Yale University Press
Amidst the onset of Covid-19, Yale University Press turned to us for help crafting a robust, integrated ad campaign surrounding the expedited publication of The Virus in the Age of Madness by French author, philosopher, and public intellectual Bernard-Henri Lévy across UK and North American markets. A major book for YUP speaking to the phenomenon of a global pandemic in the digital age, YUP sought new ways to get the book in front of a wide audience, working in conjunction with in-house publicity and digital marketing teams.
About the Client
By publishing serious works that contribute to a global understanding of human affairs, Yale University Press aids in the discovery and dissemination of light and truth, lux et veritas, which is a central purpose of Yale University. The publications of the Press are books and other materials that further scholarly investigation, advance interdisciplinary inquiry, stimulate public debate, educate both within and outside the classroom, and enhance cultural life. In its commitment to increasing the range and vigor of intellectual pursuits within the university and elsewhere, Yale University Press continually extends its horizons to embody university publishing at its best.
We were looking to try something new, partly given the timeliness of the book and partly given the short timeline with which we had to work. Josie and her team really got the book and what it was all about, and were able to deftly turn that into an aesthetic and message that captured the look and feel, the urgency, and made it approachable to a wider audience. They were able to work with both the US and the UK and really made sure the creative fit consistently with the broader integrated marketing campaign. It was a pleasure to work with everyone at Curmudgeon, and we couldn’t be happier with how the creative campaign turned out. We would love to collaborate with them again on future projects.
The “Yale” name can imply that books from Yale University Press (YUP) are geared toward a more academic audience, and may therefore be considered a bit unapproachable by general readers. While highly regarded, the book also spotlighted an older, white, male author in the midst of the Black Lives Matter movement sweeping the nation. Together, this amounted to finding common ground between the book and the current socio-political climate, so as to establish both the book, the author, and YUP as worthy of popular interest.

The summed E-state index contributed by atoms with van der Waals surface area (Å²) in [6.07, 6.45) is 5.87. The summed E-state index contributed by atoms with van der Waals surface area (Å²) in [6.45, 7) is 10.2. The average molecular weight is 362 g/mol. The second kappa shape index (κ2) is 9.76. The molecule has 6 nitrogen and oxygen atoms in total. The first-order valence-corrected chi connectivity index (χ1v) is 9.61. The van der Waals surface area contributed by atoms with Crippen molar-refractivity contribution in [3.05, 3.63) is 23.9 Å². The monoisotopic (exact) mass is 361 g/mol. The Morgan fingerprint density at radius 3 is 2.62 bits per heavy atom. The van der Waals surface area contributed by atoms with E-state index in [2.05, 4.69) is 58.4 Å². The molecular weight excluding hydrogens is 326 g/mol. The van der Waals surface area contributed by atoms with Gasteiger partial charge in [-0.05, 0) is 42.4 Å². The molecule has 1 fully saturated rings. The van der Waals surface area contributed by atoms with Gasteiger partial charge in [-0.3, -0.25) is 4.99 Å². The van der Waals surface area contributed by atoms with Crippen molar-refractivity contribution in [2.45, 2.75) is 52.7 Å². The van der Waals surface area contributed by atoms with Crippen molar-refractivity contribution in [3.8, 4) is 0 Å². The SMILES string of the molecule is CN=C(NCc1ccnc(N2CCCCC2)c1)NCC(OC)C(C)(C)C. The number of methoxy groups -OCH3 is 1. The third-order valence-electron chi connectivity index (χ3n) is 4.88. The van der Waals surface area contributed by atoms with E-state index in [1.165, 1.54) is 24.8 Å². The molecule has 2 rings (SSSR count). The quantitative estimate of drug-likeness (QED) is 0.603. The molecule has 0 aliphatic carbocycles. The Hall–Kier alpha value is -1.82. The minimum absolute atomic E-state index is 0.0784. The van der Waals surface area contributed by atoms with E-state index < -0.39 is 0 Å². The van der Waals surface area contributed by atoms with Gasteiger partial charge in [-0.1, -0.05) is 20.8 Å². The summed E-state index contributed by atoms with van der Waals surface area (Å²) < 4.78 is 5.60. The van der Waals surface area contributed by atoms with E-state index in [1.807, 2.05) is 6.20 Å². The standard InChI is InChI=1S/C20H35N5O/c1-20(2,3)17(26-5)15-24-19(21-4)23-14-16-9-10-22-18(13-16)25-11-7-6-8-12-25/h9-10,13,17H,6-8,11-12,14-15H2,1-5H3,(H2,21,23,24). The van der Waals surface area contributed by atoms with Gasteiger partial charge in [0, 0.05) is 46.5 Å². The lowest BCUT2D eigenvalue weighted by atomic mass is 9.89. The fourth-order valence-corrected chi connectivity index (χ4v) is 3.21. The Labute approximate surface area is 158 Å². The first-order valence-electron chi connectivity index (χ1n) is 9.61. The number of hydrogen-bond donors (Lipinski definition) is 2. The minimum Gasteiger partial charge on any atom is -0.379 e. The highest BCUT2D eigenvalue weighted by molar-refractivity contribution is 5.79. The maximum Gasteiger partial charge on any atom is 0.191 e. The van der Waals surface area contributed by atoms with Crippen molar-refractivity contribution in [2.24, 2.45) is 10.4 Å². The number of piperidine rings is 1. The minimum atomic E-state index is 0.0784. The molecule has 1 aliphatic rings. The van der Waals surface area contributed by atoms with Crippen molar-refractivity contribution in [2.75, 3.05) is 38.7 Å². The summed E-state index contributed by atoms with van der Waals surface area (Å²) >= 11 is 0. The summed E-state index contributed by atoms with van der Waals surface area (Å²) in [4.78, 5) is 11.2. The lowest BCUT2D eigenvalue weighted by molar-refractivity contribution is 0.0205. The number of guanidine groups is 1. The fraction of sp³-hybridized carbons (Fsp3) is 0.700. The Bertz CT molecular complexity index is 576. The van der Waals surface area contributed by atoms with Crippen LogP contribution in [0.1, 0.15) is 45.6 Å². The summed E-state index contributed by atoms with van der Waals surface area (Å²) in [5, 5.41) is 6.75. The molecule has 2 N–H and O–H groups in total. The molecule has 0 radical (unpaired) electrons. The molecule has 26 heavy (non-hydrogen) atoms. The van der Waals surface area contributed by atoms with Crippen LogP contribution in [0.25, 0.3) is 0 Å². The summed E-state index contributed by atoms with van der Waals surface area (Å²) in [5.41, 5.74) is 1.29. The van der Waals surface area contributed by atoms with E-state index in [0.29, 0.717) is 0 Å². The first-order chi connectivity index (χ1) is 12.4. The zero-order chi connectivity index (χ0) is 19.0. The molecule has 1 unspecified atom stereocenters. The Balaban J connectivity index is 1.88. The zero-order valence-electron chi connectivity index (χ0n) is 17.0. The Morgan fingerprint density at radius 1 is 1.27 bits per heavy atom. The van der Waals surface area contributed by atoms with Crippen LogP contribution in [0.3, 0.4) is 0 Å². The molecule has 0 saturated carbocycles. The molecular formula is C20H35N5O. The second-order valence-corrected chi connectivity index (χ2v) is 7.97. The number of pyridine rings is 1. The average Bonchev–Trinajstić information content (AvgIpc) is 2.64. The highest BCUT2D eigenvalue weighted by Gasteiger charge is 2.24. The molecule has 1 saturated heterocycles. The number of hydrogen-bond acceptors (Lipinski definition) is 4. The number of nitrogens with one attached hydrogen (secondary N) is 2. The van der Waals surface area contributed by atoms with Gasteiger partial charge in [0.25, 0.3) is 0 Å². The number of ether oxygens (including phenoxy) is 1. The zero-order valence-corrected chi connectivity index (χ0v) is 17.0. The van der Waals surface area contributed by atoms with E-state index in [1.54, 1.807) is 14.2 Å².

Yale’s typical brand strategy focused on identifying and targeting audiences through publicity, media buys, and traditional marketing. Faced with a much more expedited timeline than normal, YUP hoped to create a more robust ad campaign for the Levy book launch that would amplify in-house press and digital marketing efforts. Our challenge was to create a viable, out of the box creative strategy and campaign that broke away from previous marketing efforts and allowed YUP to differentiate and compete with other university presses and big publishers such as Harvard, MIT, Penguin Random House, and HarperCollins.
Additional challenges included working around the convoluted sales structure built into the existing YUP website, and launching a product in an overly saturated market with consumers inundated with, and likely exhausted by, branded content tackling Covid-19.
The three main goals of this campaign were to develop a proactive, integrated creative strategy that reached audiences where they were and drove potential readers to purchase; second, to design and execute a range of emotionally engaging branded content that captured the interest of readers and challenged perceptions of Yale and the book subject matter as stuffy and unapproachable; and third, to convey the book’s core message and relevance to key audiences through concept design, creative production and media placement, so as to extend the life of the launch and ensure sales in an overly saturated market.
We began by reviewing previous YUP marketing designs and ad buys, with competitive research into literary and book ad campaigns that didn’t “fit the mold” of traditional book marketing. After some discussion, we segmented our audience in two: an older, affluent, highly educated urban and suburban group; and a slightly younger, urban, well educated, politically engaged and active audience of readers. We saw both markets as people eager to stay “in the know” among peers.
We aimed to increase readership and broaden the appeal of YUP among younger audiences without alienating older readers by crafting a provocative, sophisticated, modern ad campaign. By distilling the book’s core themes, we developed a holistic, conceptual, integrated campaign that asked – but refused to answer – important questions and sparked a conversation among audiences about the impact of a global pandemic on today’s world.
The campaign was structured so as to allow for print media, digital and social content, web, video, and out of home execution. Given the limited budget for the launch, final creative production included a custom landing page, 30 and 60-second video for web and IGTV, and 3 rounds of art direction and creative copywriting for social media ad buys across twitter, instagram, and facebook spread over a 6-month period, with the goal of refreshing and extending the life of the campaign. Over 60 taglines created using book’s original copy as inspiration, creating turns of phrase that prompted subjective interpretation and discussion by viewers in both UK and North American markets.
In the first three months of the campaign, the site received a total of 4,747 page views. In just the initial round of social media ad placements in July and August, the campaign received over 48,000 Facebook impressions.
4,700 + Site Views
48,000 + Facebook Ad Impressions